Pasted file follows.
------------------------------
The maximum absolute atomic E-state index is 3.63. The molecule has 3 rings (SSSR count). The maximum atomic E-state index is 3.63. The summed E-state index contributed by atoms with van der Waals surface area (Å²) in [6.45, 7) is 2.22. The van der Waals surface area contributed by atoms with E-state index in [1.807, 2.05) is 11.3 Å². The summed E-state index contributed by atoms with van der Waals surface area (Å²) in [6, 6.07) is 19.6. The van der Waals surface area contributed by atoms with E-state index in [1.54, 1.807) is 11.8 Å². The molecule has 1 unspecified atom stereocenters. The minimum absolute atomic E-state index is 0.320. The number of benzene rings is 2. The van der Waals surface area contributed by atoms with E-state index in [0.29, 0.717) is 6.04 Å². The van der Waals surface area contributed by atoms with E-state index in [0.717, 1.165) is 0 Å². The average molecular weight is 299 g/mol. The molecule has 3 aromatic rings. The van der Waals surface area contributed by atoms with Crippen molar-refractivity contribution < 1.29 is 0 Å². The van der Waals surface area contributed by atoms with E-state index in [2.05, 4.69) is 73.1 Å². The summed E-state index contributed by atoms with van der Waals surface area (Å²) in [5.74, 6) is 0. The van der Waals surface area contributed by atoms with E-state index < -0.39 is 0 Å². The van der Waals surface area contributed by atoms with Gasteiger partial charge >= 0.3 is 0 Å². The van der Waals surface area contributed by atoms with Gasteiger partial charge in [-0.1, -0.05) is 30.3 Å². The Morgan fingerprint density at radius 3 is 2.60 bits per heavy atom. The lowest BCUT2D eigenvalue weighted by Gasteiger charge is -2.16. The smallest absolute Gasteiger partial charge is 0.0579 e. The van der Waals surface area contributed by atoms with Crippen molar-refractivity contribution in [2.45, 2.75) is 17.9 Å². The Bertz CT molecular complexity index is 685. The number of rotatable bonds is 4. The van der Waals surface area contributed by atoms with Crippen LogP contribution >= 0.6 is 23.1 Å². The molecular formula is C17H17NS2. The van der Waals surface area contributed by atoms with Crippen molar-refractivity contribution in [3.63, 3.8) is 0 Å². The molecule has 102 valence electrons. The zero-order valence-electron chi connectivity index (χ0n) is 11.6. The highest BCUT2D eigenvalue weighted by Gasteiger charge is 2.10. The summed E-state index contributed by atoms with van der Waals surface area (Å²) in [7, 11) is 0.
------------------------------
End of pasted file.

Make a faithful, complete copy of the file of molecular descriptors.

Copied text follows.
The maximum absolute atomic E-state index is 3.63. The molecule has 3 rings (SSSR count). The maximum atomic E-state index is 3.63. The summed E-state index contributed by atoms with van der Waals surface area (Å²) in [6.45, 7) is 2.22. The van der Waals surface area contributed by atoms with E-state index in [1.807, 2.05) is 11.3 Å². The summed E-state index contributed by atoms with van der Waals surface area (Å²) in [6, 6.07) is 19.6. The van der Waals surface area contributed by atoms with E-state index in [1.54, 1.807) is 11.8 Å². The molecule has 1 unspecified atom stereocenters. The minimum absolute atomic E-state index is 0.320. The number of benzene rings is 2. The van der Waals surface area contributed by atoms with E-state index in [0.29, 0.717) is 6.04 Å². The van der Waals surface area contributed by atoms with E-state index in [0.717, 1.165) is 0 Å². The average molecular weight is 299 g/mol. The molecule has 3 aromatic rings. The van der Waals surface area contributed by atoms with Crippen molar-refractivity contribution < 1.29 is 0 Å². The van der Waals surface area contributed by atoms with E-state index in [2.05, 4.69) is 73.1 Å². The summed E-state index contributed by atoms with van der Waals surface area (Å²) in [5.74, 6) is 0. The van der Waals surface area contributed by atoms with E-state index < -0.39 is 0 Å². The van der Waals surface area contributed by atoms with Gasteiger partial charge >= 0.3 is 0 Å². The van der Waals surface area contributed by atoms with Gasteiger partial charge in [-0.1, -0.05) is 30.3 Å². The Morgan fingerprint density at radius 3 is 2.60 bits per heavy atom. The lowest BCUT2D eigenvalue weighted by Gasteiger charge is -2.16. The smallest absolute Gasteiger partial charge is 0.0579 e. The van der Waals surface area contributed by atoms with Crippen molar-refractivity contribution in [2.45, 2.75) is 17.9 Å². The Bertz CT molecular complexity index is 685. The number of rotatable bonds is 4. The van der Waals surface area contributed by atoms with Crippen LogP contribution >= 0.6 is 23.1 Å². The molecular formula is C17H17NS2. The van der Waals surface area contributed by atoms with Crippen molar-refractivity contribution in [3.63, 3.8) is 0 Å². The molecule has 102 valence electrons. The zero-order valence-electron chi connectivity index (χ0n) is 11.6. The highest BCUT2D eigenvalue weighted by Gasteiger charge is 2.10. The summed E-state index contributed by atoms with van der Waals surface area (Å²) in [7, 11) is 0.